June 29, 2018

Subspecies - Other Large Herbivores

I like to help with the identification of mammal species, but I'm not always up to date with what the latest subspecies are, or I forget which ones are "safe" to use.
Below is my attempt at making sense of the most commonly encountered subspecies for Mammals in southern Africa:
This list is not "scientifically accurate", but instead just a guideline for myself (and maybe others) to follow.



African Elephant


Loxodonta africana
No subspecies.
(The Forrest Elephant is a seperate species.)




African Buffalo


Syncerus caffer caffer
Good to use.
From southern (and eastern) Africa.




Hippopotamus


Hippopotamus amphibius capensis
Bad, do not use.
The defined subspecies are not commonly accepted, because the subspecies are not easily distinguishable from each other and the ranges are unknown.




Warthog


Phacochoerus africanus sundevallii
Good to use.
From southern Africa.




Bushpig


Potamochoerus larvatus koiropotamus
Good to use.
From southern Africa.




Black Wildebeest


Connochaetes gnou
No subspecies.




Blue Wildebeest


Connochaetes taurinus taurinus
Good to use.
From southern Africa.
Has a black beard underneath the face and neck.




Giraffe


Giraffa camelopardalis giraffa
Not good to use, lots of uncertainty.
From southern Africa, excluding Namibia.
Coat colous varies.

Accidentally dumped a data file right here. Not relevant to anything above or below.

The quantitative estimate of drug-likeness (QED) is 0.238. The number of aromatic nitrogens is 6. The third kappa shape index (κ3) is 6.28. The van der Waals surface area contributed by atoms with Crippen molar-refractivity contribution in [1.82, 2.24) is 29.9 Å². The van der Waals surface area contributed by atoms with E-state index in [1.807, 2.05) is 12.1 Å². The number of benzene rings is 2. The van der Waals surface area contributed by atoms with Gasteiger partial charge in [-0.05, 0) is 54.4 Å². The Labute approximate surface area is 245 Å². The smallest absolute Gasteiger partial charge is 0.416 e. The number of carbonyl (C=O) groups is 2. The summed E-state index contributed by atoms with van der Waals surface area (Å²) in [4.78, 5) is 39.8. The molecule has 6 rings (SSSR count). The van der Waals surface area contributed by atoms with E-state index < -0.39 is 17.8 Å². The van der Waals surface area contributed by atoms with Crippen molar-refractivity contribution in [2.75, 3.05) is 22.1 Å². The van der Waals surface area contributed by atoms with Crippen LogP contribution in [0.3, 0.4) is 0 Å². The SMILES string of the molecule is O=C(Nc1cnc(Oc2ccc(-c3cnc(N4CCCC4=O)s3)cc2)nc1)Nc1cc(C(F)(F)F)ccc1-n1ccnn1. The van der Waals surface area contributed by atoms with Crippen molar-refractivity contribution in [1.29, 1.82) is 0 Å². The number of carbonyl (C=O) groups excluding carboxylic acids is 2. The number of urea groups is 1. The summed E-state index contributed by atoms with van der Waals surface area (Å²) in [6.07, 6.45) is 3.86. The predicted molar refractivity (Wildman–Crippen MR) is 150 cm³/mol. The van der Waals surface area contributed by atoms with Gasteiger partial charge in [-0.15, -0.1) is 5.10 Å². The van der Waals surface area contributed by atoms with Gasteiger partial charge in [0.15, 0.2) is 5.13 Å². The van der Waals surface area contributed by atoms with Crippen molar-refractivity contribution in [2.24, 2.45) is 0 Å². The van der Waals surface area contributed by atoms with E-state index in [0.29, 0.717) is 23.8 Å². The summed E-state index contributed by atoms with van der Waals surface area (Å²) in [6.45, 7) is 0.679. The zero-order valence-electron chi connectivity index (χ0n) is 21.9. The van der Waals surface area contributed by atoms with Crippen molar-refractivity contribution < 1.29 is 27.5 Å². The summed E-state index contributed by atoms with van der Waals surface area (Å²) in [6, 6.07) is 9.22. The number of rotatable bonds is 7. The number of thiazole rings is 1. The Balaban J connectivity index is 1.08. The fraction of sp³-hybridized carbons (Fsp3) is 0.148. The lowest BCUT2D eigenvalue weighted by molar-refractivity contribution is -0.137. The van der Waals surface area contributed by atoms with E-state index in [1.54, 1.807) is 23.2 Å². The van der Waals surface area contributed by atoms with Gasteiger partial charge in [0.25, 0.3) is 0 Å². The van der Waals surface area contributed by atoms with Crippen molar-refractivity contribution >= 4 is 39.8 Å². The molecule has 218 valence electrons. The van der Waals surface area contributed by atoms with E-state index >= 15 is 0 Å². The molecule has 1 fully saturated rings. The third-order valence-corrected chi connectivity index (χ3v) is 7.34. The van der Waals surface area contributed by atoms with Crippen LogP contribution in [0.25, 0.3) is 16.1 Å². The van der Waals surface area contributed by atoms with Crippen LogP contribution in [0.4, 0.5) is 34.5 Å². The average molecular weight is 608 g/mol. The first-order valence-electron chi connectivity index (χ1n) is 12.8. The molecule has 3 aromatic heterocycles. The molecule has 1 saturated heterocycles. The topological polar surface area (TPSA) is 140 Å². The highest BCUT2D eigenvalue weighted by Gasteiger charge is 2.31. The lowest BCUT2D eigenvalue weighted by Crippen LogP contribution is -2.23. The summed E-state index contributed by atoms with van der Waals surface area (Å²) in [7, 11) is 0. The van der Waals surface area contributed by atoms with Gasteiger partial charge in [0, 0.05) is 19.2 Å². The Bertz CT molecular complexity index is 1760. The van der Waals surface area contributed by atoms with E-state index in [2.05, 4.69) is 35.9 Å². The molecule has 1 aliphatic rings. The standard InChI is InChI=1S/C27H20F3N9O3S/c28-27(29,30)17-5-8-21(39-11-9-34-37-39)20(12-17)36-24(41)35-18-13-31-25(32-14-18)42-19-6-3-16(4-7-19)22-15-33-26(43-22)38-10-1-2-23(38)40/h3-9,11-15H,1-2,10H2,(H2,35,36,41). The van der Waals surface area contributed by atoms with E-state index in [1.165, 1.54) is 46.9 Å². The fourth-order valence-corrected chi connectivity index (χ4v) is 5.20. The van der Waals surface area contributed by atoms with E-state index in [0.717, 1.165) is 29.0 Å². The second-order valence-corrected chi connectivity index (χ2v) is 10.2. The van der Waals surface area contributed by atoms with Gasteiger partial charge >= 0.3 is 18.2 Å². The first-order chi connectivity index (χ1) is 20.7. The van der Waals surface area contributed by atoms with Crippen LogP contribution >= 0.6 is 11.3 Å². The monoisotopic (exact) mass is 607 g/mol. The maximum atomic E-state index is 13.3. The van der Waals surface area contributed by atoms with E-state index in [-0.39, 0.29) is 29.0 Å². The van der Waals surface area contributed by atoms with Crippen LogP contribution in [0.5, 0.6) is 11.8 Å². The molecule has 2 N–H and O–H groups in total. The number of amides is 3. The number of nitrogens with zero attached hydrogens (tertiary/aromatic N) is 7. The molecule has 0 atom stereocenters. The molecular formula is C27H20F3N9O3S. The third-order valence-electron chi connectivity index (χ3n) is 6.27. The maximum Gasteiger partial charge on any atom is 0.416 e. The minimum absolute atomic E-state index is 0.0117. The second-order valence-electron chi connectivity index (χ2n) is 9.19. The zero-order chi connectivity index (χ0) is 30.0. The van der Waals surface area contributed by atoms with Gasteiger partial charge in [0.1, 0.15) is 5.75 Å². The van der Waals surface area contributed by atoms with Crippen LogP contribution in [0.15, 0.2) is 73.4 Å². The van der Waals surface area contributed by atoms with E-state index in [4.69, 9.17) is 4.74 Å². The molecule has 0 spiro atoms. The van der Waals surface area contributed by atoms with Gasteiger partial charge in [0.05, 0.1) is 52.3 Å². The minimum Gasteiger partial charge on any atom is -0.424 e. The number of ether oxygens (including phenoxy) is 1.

Giraffa camelopardalis angolensis
Not good to use, lots of uncertainty.
From Namibia.
Believed to have a lighter coat colour.




Mountain Zebra


Equus zebra hartmannae
Good to use.
From the western parts of southern Africa.
Legs striped to the hooves and white underneath. No shadow stripes. Grid-iron patern on above the tail. Brown on the top of the nose, with black mouth. Dewlap on throaght.
Larger in size, with thinner black stripes on the rear compared to the other subspecies?


Equus zebra zebra
Good to use.
From the southern parts of Africa.
Legs striped to the hooves and white underneath. No shadow stripes. Grid-iron patern on above the tail. Brown on the top of the nose, with black mouth. Dewlap on throaght.
Smaller in size, with thicker black stripes on the rear compared to the other subspecies?




Plains Zebra


Equus quagga chapmani
Bad, not well defined or accepted.
From the north and western Zimbabwe to Mozambique.


Equus quagga burchellii
Bad, not well defined or accepted.
From the central, north and east South Africa to western Zimbabwe, Botswana and northern Namibia.


Equus quagga crawshaii
Bad, not well defined or accepted.